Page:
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Nose Job

In Cyrano, the rarely seen Kevin Kline reveals his extraordinary skill in little flashes.

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Illustration by Abby Clawson Low  

Say you’re a producer. Where do you find an able swordsman for your duel? Who’s capable of delivering a starchy dis (e.g., “rat-brained dunce”) and making it sting? How do you locate an actor suave enough to romance your heroine wistfully, from afar? Simple: You call Kevin Kline.

Chances are he won’t call you back. The witty, refined classical actor sometimes heralded as “America’s Olivier” is also called “Kevin Decline,” because, after achieving massive cachet in the theater, he all but vacated it, saving himself for the plummest of the plum roles. Lately, they’ve been tough going: Kline was too mannered for Falstaff, too grounded for Lear. The slim bit of good news from the new Broadway revival of Cyrano de Bergerac is that he’s encountered a role that more or less suits him.

As the long-nosed, heartsick warrior-poet who courts Roxane in letters signed by another man, Kline makes the most of his easy way with a blade—and a couplet. While he is spinning out some particularly lovely bit of Edmond Rostand’s verse (in Anthony Burgess’s translation), as when Cyrano describes a kiss as “The very ‘O’ of love, in the expectant lips. / Eternity in the instant the bee sips,” it’s easy to see why so many cheered his arrival years ago, and have clamored for his return ever since.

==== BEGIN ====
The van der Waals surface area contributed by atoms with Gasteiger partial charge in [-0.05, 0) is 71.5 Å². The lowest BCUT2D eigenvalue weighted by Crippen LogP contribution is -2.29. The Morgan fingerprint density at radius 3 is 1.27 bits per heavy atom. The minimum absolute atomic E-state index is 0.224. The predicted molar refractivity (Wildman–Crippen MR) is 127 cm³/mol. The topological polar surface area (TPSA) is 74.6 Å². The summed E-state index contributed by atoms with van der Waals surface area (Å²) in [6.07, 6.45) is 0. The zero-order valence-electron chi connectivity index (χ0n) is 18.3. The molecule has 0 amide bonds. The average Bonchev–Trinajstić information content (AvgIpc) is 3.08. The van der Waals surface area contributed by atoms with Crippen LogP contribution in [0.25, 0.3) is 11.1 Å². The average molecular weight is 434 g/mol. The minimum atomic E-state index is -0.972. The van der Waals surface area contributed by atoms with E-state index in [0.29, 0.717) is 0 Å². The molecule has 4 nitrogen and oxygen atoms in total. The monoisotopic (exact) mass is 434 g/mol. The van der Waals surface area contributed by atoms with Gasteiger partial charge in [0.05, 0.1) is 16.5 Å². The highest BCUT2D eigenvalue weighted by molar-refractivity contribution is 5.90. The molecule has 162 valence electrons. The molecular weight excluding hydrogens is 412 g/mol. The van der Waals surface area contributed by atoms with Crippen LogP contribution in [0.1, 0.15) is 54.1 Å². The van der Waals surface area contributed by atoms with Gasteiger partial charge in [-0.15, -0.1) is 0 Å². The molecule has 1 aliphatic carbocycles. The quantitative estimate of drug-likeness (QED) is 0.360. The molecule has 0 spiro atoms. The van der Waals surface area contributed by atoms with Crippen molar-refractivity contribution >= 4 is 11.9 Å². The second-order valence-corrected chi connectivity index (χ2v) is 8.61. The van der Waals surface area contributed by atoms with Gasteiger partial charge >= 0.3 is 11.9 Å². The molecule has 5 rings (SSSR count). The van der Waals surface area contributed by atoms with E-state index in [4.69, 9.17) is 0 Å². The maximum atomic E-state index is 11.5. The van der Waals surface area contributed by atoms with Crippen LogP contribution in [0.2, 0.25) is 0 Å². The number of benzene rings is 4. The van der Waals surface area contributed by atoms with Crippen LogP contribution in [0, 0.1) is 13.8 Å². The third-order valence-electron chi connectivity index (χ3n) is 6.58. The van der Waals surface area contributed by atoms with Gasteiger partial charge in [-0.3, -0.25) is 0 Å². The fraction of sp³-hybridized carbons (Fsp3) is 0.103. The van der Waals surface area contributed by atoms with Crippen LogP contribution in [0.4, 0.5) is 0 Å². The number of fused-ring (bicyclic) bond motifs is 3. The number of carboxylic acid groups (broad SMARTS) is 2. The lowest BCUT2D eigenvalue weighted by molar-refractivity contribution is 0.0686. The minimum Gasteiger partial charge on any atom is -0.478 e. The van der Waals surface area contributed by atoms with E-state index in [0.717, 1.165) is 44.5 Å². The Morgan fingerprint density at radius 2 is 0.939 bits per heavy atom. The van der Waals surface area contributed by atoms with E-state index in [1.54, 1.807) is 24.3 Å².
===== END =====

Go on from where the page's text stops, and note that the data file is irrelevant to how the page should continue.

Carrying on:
But in a gruesome little irony, director David Leveaux has staged a play that’s enraptured with words by showing them no respect at all. Cyrano feeds pretty phrases to handsome Christian (Daniel Sunjata, stretching) on a set so looming, so dumbly gigantic, that seventeenth-century France appears to be a warehouse turned party space. Jennifer Garner’s good-faith effort sometimes lands her near Roxane, but a liveliness vital to the character isn’t there.

Still, she has the good fortune to appear in two scenes sure to be remembered when we pick the highlights of Kline’s career. In the balcony scene—when Roxane thinks she’s being wooed by Christian but actually is hearing Cyrano—he’s rhapsodic and comical; at the finale, when he reads one last letter, he suffers handsomely. In neither is he called upon to deliver the outsize passion that has tripped him up in other roles lately, or to get all that intimate with someone else. If any producer locates more choice parts along these lines, would you please make Kline an offer? He can’t say no to them all.

Cyrano de Bergerac
By Edmond Rostand. Adapted by Anthony Burgess. Richard Rogers Theatre. Through December 23.

E-mail: theatercritic@newyorkmag.com.


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